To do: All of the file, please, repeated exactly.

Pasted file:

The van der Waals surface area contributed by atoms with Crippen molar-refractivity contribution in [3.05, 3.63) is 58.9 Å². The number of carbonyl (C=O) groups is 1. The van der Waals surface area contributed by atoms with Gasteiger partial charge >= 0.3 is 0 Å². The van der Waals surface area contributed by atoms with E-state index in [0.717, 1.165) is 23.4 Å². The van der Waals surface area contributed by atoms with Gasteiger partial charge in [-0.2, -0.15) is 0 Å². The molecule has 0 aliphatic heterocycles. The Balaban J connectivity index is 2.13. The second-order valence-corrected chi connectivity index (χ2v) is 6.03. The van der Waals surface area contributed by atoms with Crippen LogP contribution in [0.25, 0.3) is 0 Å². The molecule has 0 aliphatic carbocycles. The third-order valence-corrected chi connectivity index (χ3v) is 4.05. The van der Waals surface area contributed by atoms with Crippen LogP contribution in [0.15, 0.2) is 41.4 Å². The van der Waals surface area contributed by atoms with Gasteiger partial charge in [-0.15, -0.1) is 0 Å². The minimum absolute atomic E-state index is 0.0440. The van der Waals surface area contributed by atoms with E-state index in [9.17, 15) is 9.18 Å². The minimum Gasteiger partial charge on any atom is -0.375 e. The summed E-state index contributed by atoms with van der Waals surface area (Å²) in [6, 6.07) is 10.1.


The van der Waals surface area contributed by atoms with Crippen molar-refractivity contribution in [3.05, 3.63) is 58.9 Å². The number of carbonyl (C=O) groups is 1. The van der Waals surface area contributed by atoms with Gasteiger partial charge >= 0.3 is 0 Å². The van der Waals surface area contributed by atoms with E-state index in [0.717, 1.165) is 23.4 Å². The van der Waals surface area contributed by atoms with Gasteiger partial charge in [-0.2, -0.15) is 0 Å². The molecule has 0 aliphatic heterocycles. The Balaban J connectivity index is 2.13. The second-order valence-corrected chi connectivity index (χ2v) is 6.03. The van der Waals surface area contributed by atoms with Crippen LogP contribution in [0.25, 0.3) is 0 Å². The molecule has 0 aliphatic carbocycles. The third-order valence-corrected chi connectivity index (χ3v) is 4.05. The van der Waals surface area contributed by atoms with Crippen LogP contribution in [0.15, 0.2) is 41.4 Å². The van der Waals surface area contributed by atoms with Gasteiger partial charge in [-0.15, -0.1) is 0 Å². The minimum absolute atomic E-state index is 0.0440. The van der Waals surface area contributed by atoms with E-state index in [9.17, 15) is 9.18 Å². The minimum Gasteiger partial charge on any atom is -0.375 e. The summed E-state index contributed by atoms with van der Waals surface area (Å²) in [6, 6.07) is 10.1.